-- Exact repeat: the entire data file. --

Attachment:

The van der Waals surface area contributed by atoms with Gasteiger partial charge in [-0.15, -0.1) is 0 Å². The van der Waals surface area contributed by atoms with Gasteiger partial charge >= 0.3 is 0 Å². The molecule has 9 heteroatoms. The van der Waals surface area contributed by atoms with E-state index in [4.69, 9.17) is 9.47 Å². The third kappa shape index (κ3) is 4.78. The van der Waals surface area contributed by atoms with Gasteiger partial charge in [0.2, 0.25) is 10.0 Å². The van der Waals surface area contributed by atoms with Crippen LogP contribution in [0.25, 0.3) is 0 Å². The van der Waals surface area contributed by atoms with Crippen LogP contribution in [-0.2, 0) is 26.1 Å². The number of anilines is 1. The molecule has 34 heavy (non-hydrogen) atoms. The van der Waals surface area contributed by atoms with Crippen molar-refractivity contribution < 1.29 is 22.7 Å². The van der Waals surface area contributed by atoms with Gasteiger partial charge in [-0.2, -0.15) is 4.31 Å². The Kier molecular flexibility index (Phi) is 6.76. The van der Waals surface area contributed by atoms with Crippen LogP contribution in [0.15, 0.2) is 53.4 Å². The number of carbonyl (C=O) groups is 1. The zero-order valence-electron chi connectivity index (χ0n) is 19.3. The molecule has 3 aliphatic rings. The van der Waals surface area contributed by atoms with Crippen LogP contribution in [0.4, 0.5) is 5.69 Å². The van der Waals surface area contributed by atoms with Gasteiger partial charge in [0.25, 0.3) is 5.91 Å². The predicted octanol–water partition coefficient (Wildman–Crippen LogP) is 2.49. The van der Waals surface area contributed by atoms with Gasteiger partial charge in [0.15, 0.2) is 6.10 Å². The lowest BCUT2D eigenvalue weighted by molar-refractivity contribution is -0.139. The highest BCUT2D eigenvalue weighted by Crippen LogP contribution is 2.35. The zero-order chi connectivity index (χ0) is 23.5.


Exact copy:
The van der Waals surface area contributed by atoms with Gasteiger partial charge in [-0.15, -0.1) is 0 Å². The van der Waals surface area contributed by atoms with Gasteiger partial charge >= 0.3 is 0 Å². The molecule has 9 heteroatoms. The van der Waals surface area contributed by atoms with E-state index in [4.69, 9.17) is 9.47 Å². The third kappa shape index (κ3) is 4.78. The van der Waals surface area contributed by atoms with Gasteiger partial charge in [0.2, 0.25) is 10.0 Å². The van der Waals surface area contributed by atoms with Crippen LogP contribution in [0.25, 0.3) is 0 Å². The van der Waals surface area contributed by atoms with Crippen LogP contribution in [-0.2, 0) is 26.1 Å². The number of anilines is 1. The molecule has 34 heavy (non-hydrogen) atoms. The van der Waals surface area contributed by atoms with Crippen molar-refractivity contribution < 1.29 is 22.7 Å². The van der Waals surface area contributed by atoms with Gasteiger partial charge in [-0.2, -0.15) is 4.31 Å². The Kier molecular flexibility index (Phi) is 6.76. The van der Waals surface area contributed by atoms with Crippen LogP contribution in [0.15, 0.2) is 53.4 Å². The number of carbonyl (C=O) groups is 1. The zero-order valence-electron chi connectivity index (χ0n) is 19.3. The molecule has 3 aliphatic rings. The van der Waals surface area contributed by atoms with Crippen LogP contribution in [0.4, 0.5) is 5.69 Å². The van der Waals surface area contributed by atoms with Gasteiger partial charge in [0.25, 0.3) is 5.91 Å². The predicted octanol–water partition coefficient (Wildman–Crippen LogP) is 2.49. The van der Waals surface area contributed by atoms with Gasteiger partial charge in [0.15, 0.2) is 6.10 Å². The lowest BCUT2D eigenvalue weighted by molar-refractivity contribution is -0.139. The highest BCUT2D eigenvalue weighted by Crippen LogP contribution is 2.35. The zero-order chi connectivity index (χ0) is 23.5.